During FY17 and FY18, the incremental credit-to-deposit ratio of urban co-operatives rose above those of commercial banks, owing to the impact of high deposit growth on account of demonetization and lower credit growth of bank in the next year. This upturn was, however, reversed in FY19 with a pick-up in credit growth of banks. On the financial profitability, the urban co-operatives saw a decline in net profit after taxes in FY19. Similarly, on the asset quality front too, the co-operatives performed badly with their gross NPAs rising to 7.1 per cent from 6.7 per cent but the net NPA ratio improved to 2.6 from 2.8, while the provision coverage ratio improved to 65.6 from 63.4.
The regulator takes over
The Union Cabinet in March 2020 approved an amendment to the Banking Regulation Act to bring multi-state co-operative banks under the watch of the central bank and prevent a repeat of Punjab and Maharashtra Co-operative Bank-like crisis. The co-operative banks have a depositor base of 8.60 crore having total savings of about Rs 5 lakh crore. The proposed law sought to enforce banking regulation guidelines of the RBI in co-operative banks, while administrative issues would continue to be guided by Registrar of Co-operatives.
The Finance Minister, Mrs. Nirmala Sitharaman announced in the 2020 budget that oversight of co-operative banks would be brought under the Reserve Bank of India through an amendment to the Banking Regulation Act. This would bring professionalism and improve corporate governance in co-operative banks. The co-operative banks would be audited according to RBI rules and appointment of CEOs would require prior approval from the central bank. The RBI will also have the right to supersede the management of a co-operative bank in case of governance failure.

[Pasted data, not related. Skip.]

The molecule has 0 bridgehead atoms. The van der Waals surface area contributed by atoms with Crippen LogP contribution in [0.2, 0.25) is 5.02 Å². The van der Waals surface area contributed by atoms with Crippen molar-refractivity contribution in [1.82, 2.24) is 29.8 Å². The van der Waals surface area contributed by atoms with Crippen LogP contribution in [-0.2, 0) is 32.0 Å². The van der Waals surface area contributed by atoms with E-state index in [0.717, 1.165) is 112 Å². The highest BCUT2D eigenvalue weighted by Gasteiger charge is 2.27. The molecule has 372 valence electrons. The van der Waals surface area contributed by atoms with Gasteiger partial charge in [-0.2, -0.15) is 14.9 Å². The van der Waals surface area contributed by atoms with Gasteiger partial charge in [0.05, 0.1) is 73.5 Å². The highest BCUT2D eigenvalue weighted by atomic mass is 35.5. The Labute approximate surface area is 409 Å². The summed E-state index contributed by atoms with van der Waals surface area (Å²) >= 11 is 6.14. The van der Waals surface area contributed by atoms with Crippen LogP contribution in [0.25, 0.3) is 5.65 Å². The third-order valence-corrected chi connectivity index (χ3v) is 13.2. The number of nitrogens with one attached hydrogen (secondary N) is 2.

The depositors wanted stability in the co-operative banks and the new regulations would be phased in gradually. The finance minister had, in her budget speech, also announced an increase in the insurance cover for depositors from Rs. 1 lakh to Rs. 5 lakh. Under the new norms, co-operative banks would be required to more strictly meet capital norms, he had said. The Reserve Bank of India also revised exposure limits for UCBs to a single borrower and a group of borrowers to 15 per cent and 25 per cent, respectively, of tier-1 capital. The RBI had earlier permitted UCBs to have exposures up to 15 per cent and 40 per cent of their capital funds to a single borrower and a group of borrowers, respectively. The revised exposure limits shall be applicable to all types of fresh exposures taken by UCBs.